"Well, if a set of tires has 100,000 miles on them, you have already used 70,000." Whew. Good analogy. Seriously, this sort of comparison hit me hard. I wondered if he could tell me on a scale of 1 to 10 how bad it was. He glared at me and gave the obvious response. A 7! Get it. The 70,000 miles is representative of a 7 on a scale of 1-10. I knew this, but I wanted to see if he would give the same answer or if he was pulling ratings of severity out of his puckered ass.
I went into heightened defense and denial mode. "What if I just benched once every other week? What if I never did full range reps?"
"Stop right there," The doctor of dread strongly informed me it was not him against me. He could not stop me from doing anything. I did not need to ask his permission for any of my approaches. You know, he was right on this account.
"You are a young man of 37 with a lot of years ahead of you, so be careful about your future." He then told me he lifts and is older than me. I should do what he does and stay away from the heavy weights. I came back with the fact that I do not like the BowFlex. A quick primate like stare streamed from the specialist.
"Look you have very few choices," I had a flashback to the Matrix
Reloaded and the idea that I really have no choices because choice is an illusion. I knew there was really no choice. I could continue to lift and become disabled, I could lift like the doc, or I could simply give up the benching altogether. After 20 years of lifting, one can clearly see that there are perceived choices, but none that I was willing to make. So, did I really have a choice?
"I honestly don't think I will quit," I blurted out.
Another analogy flew my way delivered by the doomster.
"If your brakes were squeaking and you took your car to the service station and they said your pads were 75% worn, would you not try to avoid using your brakes or just lightly tap them?"
"Yep, but sometimes you have to slam them down."
"Oh my! What are you going to do when you are 50-80 years old and you are debilitated?"
I just don't see life like that. As Clemenceau said, "It is better to live 50 years as a tiger than 100 years as a lamb."
"If I were you, I would find another hobby. What about golf?" This was met with a guttural laugh from me. "OK, what about bike riding or running?"
"I almost got killed on a bike and running is for the little people. That's it? There is nothing else I can do? What about the bone spurs?"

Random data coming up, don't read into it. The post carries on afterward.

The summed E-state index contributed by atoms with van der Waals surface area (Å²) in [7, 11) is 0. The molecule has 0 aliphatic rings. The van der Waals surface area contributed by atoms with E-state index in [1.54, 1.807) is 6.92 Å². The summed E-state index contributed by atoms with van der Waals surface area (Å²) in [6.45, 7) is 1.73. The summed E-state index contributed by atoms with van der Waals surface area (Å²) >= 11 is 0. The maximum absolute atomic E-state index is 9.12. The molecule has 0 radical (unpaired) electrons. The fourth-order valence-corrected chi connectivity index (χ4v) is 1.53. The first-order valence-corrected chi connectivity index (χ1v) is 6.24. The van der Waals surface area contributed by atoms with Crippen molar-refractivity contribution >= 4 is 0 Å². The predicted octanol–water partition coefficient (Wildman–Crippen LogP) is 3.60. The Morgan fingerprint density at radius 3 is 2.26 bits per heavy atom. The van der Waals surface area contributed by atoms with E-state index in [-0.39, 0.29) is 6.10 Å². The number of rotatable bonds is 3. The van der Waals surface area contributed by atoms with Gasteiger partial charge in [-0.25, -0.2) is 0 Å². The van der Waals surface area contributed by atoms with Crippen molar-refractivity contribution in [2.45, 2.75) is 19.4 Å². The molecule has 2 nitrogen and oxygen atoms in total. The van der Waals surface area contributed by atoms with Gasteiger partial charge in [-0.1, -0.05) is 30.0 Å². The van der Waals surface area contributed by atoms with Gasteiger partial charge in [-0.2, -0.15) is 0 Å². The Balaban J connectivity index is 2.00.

"They are many and rather large, but they are not causing your pain. The human body is not equipped to heal joints. You are a young man who has used up 75% of his shoulder joints. You need to save the remaining 25% for the next 50 years of your life." Man, I needed that one. Nice kick to the gonads doc.
I had one final attempt at something positive or kind of optimistic.
"Could I take glucosamine or something like it in mega-doses?"
"Yes, that would help." A smile slowly appeared on my sullen face. "I will tell you that it will only help the cartilage that still exists, it won't help build new connective tissue.
"Why not?"
"You're too old." I thought I was young earlier. Another blank stare and the deal was sealed.
"Here, I will show you where to order some liquid glucosamine, chondroitin, and MSM. It is the best product around. I have all the pros take it that I work with. Did I mention I am a pro team's physician?" (Yep, five times.) "You can go to the website and order it or you can call. It will be about $100.00 per month. It works great. I just ordered $500.00 worth for my personal use." I thought he would need it from all the wear and tear workouts on the Bowflex. "All my clients that compete at high levels utilize it." Really? How can they afford it? Just how much does a professional kayaker make?
I am at the crossroads. I still have a drive and passion for heavy lifting. I also am pragmatic enough to realize that changes have to be made in order for me to live a quality life void of chronic pain and discomfort. The wise man is cured of ambition by ambition. I will strive on by making accommodations where I see fit in my lifting. I will bench every two weeks and never go full range. I will ice my shoulders at least twice a day and I will take the best damn supplements on the market. By the way, did I mention the guy who recommended them to me is a pro sports team physician?

"I believe it, just because it is unbelievable."
Tertullian